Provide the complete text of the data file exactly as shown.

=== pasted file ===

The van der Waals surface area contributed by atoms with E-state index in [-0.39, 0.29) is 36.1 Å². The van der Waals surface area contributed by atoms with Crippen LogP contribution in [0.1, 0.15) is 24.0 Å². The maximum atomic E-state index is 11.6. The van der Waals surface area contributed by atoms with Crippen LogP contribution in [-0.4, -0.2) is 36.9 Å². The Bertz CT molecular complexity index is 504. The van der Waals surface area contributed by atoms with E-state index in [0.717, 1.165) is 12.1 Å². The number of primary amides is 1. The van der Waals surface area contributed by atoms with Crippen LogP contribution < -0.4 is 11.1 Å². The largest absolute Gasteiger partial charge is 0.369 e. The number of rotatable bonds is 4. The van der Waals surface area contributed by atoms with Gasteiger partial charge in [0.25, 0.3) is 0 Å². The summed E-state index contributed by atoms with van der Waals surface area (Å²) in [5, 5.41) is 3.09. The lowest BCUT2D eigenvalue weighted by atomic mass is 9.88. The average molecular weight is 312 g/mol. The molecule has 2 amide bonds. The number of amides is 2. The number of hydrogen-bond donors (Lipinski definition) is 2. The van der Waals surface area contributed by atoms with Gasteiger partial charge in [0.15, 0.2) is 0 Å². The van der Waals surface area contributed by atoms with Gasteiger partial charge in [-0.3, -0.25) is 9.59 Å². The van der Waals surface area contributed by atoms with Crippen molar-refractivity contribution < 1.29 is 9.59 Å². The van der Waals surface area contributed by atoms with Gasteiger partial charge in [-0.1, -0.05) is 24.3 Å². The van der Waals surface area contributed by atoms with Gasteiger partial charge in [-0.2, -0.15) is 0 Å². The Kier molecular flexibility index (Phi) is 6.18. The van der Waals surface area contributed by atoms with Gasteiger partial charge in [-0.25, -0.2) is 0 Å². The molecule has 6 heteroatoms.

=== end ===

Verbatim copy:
The van der Waals surface area contributed by atoms with E-state index in [-0.39, 0.29) is 36.1 Å². The van der Waals surface area contributed by atoms with Crippen LogP contribution in [0.1, 0.15) is 24.0 Å². The maximum atomic E-state index is 11.6. The van der Waals surface area contributed by atoms with Crippen LogP contribution in [-0.4, -0.2) is 36.9 Å². The Bertz CT molecular complexity index is 504. The van der Waals surface area contributed by atoms with E-state index in [0.717, 1.165) is 12.1 Å². The number of primary amides is 1. The van der Waals surface area contributed by atoms with Crippen LogP contribution < -0.4 is 11.1 Å². The largest absolute Gasteiger partial charge is 0.369 e. The number of rotatable bonds is 4. The van der Waals surface area contributed by atoms with Gasteiger partial charge in [0.25, 0.3) is 0 Å². The summed E-state index contributed by atoms with van der Waals surface area (Å²) in [5, 5.41) is 3.09. The lowest BCUT2D eigenvalue weighted by atomic mass is 9.88. The average molecular weight is 312 g/mol. The molecule has 2 amide bonds. The number of amides is 2. The number of hydrogen-bond donors (Lipinski definition) is 2. The van der Waals surface area contributed by atoms with Gasteiger partial charge in [0.15, 0.2) is 0 Å². The van der Waals surface area contributed by atoms with Gasteiger partial charge in [-0.3, -0.25) is 9.59 Å². The van der Waals surface area contributed by atoms with Crippen molar-refractivity contribution < 1.29 is 9.59 Å². The van der Waals surface area contributed by atoms with Gasteiger partial charge in [-0.1, -0.05) is 24.3 Å². The van der Waals surface area contributed by atoms with Gasteiger partial charge in [-0.2, -0.15) is 0 Å². The Kier molecular flexibility index (Phi) is 6.18. The van der Waals surface area contributed by atoms with Gasteiger partial charge in [-0.25, -0.2) is 0 Å². The molecule has 6 heteroatoms.